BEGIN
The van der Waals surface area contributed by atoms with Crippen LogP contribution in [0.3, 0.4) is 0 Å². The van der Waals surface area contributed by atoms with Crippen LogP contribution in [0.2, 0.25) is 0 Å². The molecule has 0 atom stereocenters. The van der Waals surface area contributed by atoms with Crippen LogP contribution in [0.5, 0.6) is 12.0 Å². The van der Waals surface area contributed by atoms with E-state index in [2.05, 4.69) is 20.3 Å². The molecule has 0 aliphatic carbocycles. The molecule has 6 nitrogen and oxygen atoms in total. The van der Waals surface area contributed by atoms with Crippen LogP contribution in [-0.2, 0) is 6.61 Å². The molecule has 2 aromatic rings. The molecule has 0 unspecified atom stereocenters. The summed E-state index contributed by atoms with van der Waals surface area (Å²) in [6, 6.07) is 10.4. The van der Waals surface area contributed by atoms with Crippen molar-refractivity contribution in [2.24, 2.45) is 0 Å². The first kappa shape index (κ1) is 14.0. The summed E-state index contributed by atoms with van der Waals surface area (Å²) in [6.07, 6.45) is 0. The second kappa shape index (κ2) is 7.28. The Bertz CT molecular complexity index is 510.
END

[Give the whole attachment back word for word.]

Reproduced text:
The van der Waals surface area contributed by atoms with Crippen LogP contribution in [0.3, 0.4) is 0 Å². The van der Waals surface area contributed by atoms with Crippen LogP contribution in [0.2, 0.25) is 0 Å². The molecule has 0 atom stereocenters. The van der Waals surface area contributed by atoms with Crippen LogP contribution in [0.5, 0.6) is 12.0 Å². The van der Waals surface area contributed by atoms with E-state index in [2.05, 4.69) is 20.3 Å². The molecule has 0 aliphatic carbocycles. The molecule has 6 nitrogen and oxygen atoms in total. The van der Waals surface area contributed by atoms with Crippen LogP contribution in [-0.2, 0) is 6.61 Å². The molecule has 2 aromatic rings. The molecule has 0 unspecified atom stereocenters. The summed E-state index contributed by atoms with van der Waals surface area (Å²) in [6, 6.07) is 10.4. The van der Waals surface area contributed by atoms with Crippen molar-refractivity contribution in [2.24, 2.45) is 0 Å². The first kappa shape index (κ1) is 14.0. The summed E-state index contributed by atoms with van der Waals surface area (Å²) in [6.07, 6.45) is 0. The second kappa shape index (κ2) is 7.28. The Bertz CT molecular complexity index is 510.